Sunday, August 30, 2020

Boswell bestsellers for the week ending August 29, 2020

Boswell Bestsellers for the week ending August 29, 2020

Hardcover Fiction:
1. Lakewood, by Megan Giddings
2. Squeeze Me, by Carl Hiaasen
3. Summer, by Ali Smith
4. Hamnet, by Maggie O'Farrell
5. Where the Crawdads Sing, by Delia Owens
6. The Last Great Road Bum, by Héctor Tobar
7. The Vanishing Half, by Brit Bennett
8. You Have Arrived at Your Destination, by Amor Towles (Independent Bookstore Day exclusive - still a few left)
9. Grown Ups, by Emma Jane Unsworth
10. The Boy in the Field, by Margot Livesey (register for September 1 event here with Liam Callanan)

Wow, look at the new titles on this week's list - fall is here! Héctor Tobar's The Last Great Road Bum  is the fictionalized story of Joe Sanderson, a young Illinois man who traveling the world looking for inspiration, wound up fighting with the guerrillas in El Salvador. From the Booklist starred review: "His life itself has inspired what is inarguably a great novel, a tribute to him that is beautifully written and spectacularly imagined."

Hardcover Nonfiction:
1. The Well Plated Cookbook, by Erin Clarke (register for August 31 event here)
2. Vesper Flights, by Helen Macdonald (tickets for September 17 event here)
3. Caste, by Isabel Wilkerson
4. Our History Is the Future, by Nick Estes
5. How to Be an Antiracist, by Ibram X. Kendi
6. His Truth Is Marching On, by Jon Meacham
7. Five Minute Selling, by Alex Goldfayn
8. Untamed, by Glennon Doyle
9. Evil Geniuses, by Kurt Anderson
10. The Splendid and the Vile, by Erik Larson

This week's sales for Vesper Flights were about 2/3 ticket-with-book and 1/3 book only. Just under half the ticket goes the raptor program at Schlitz Audubon Nature Center. The New York Times Sunday Book Review is the outlier on reviews for this book of essays, as it's mixed. All the others are raves, but sadly, I have noticed that NYTBR can sometimes carry more weight than two-to-three others put together. The daily New York Times review from Parul Sehgal is far more enthusiastic: "[Macdonald's] work is an antidote to so much romantic, reductive writing about the natural world as pristine, secret, uninhabited—as a convenient blank canvas for the hero’s journey of self-discovery."

Paperback Fiction:
1. The Parable of the Sower V1, by Octavia Butler
2. The Parable of the Talents V2, by Octavia Butler
3. Things Fall Apart, by Chinua Achebe
4. The Age of Innocence, by Edith Wharton
5. Poems of Resistance, Poems of Hope, by Joy Harjo and others (another IBD exclusive - we're not sold out yet)
6. The Great Gatsby, by F. Scott Fitzgerald
7. Lord of the Flies, by William Golding
8. Fahrenheit 451, by Ray Bradbury
9. Normal People, by Sally Rooney
10. A Raisin in the Sun, by Lorraine Hansberry.

The Jaws theme follows the Scribner edition of The Great Gatsby as the book moves into public domain in the United States in January 2021. It's been many years since we saw rights lapse on a book that still sold in these numbers. I remember Knopf positioning The Prophet for competition, but the Disney reprieve had them cancel the paperback. 25 years later, a lot fewer people were reading Kahil Gibran. Coming soon are multiple graphic novels, a Norton critical edition, classics versions with new intros from Vintage and HarperCollins, a mass market from Scribner, and a Dover thrift edition priced at $8. Dover has also got a Great Gatsby paper doll book. I won't be satisfied until we've got Gatsby Mad Libs.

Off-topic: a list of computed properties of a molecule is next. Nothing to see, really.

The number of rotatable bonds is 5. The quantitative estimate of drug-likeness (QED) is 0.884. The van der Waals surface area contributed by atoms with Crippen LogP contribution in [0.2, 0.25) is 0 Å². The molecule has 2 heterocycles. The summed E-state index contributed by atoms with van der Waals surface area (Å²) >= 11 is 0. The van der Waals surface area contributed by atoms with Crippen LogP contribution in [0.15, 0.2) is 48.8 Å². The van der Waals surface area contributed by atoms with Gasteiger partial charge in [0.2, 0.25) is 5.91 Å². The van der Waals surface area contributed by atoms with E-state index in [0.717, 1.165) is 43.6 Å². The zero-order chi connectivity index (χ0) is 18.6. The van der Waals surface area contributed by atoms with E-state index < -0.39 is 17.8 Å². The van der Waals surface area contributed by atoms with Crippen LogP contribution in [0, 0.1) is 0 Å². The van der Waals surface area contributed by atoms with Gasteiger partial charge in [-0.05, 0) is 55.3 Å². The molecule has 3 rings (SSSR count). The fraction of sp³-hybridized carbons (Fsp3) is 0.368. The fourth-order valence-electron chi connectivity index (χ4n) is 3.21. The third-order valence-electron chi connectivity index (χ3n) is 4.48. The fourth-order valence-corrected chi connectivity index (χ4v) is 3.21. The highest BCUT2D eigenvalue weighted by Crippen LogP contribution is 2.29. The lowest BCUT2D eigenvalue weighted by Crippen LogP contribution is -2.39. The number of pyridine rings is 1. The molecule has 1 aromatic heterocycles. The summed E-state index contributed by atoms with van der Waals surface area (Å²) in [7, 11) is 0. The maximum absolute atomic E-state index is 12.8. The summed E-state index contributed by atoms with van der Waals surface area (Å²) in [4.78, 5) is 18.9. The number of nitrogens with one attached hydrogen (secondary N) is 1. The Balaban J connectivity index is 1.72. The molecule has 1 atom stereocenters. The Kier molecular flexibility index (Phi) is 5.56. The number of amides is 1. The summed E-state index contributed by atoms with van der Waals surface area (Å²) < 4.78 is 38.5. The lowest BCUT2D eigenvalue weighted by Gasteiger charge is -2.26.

Paperback Nonfiction:
1. Dialectical Behavior Therapy Skills Workbook, by Matthew McKay (not selling off our impulse table)
2. Born Survivors, by Wendy Holden (info about the HERC event on September 10 here)
3. The Warmth of Other Suns, by Isabel Wilkerson
4. Cultivating Genius, by Gholdy Muhammad
5. Policing the Planet, Jordan Camp and Christina Heatherington
6. My Journey from Boxing Ring to the Boardroom, by Héctor Colón
7. Born a Crime, by Trevor Noah
8. Unselfie, by Michele Borba
9. Just Mercy, by Bryan Stevenson
10. White Fragility, by Robin DiAngelo

Isabel Wilkerson's The Warmth of Other Suns continues to sell in conjunction with her new book Caste. A Netflix series based on the book is still in development by Shonda Rimes. It is being adapted by Anna Deveare Smith.

Books for Kids:
1. The Assignment, by Liza Wiemer
2. Stamped, by Jason Reynolds and Ibram X. Kendi
3. Dragonwings, by Laurence Yep
4. Darius the Great Deserves Better, by Adib Khorram
5. Kamala and Maya's Big Idea, by Meena Harris
6. Our Bodies Stay Home, Our Imaginations Run Free, by Lora Hyler (register for September 5 event here)
7. Rite of Passage, by Richard Wright
8. Rescuing Mrs. Birdley, by Aaron Reynolds, with illustrations by Emma Reynolds (no relation)
9. Midnight Sun, by Stephenie Meyer
10. Everywhere Babies, by Susan Meyers

We've started doing virtual story times, but we're not sure Saturday morning is the right slot if it's not in the store. Aaron Reynolds guested on Saturday for Resucing Mrs. Birdley (bookplates to come - ask for one) and also talked about his forthcoming chapter book, Fart Quest. All the advance reviews were good, and I like the book because it reminds me of when I was in fourth grade and our teacher had to ask us not to follow her home. We really liked her!

The Journal Sentinel
has a review of Tea Krulos's American Madness, which it calls "both a biography of (Richard) McCaslin and a disturbing tour of the power of conspiracy-mongering, from the JFK assassination to QAnon and the prevalence of crisis actor theories." He notes that there's a through line from McCaslin's thinking to the QAnon movement.

The Morning Blend hosted Héctor Colón, who talked about My Journey from Boxing Ring to Boardroom.

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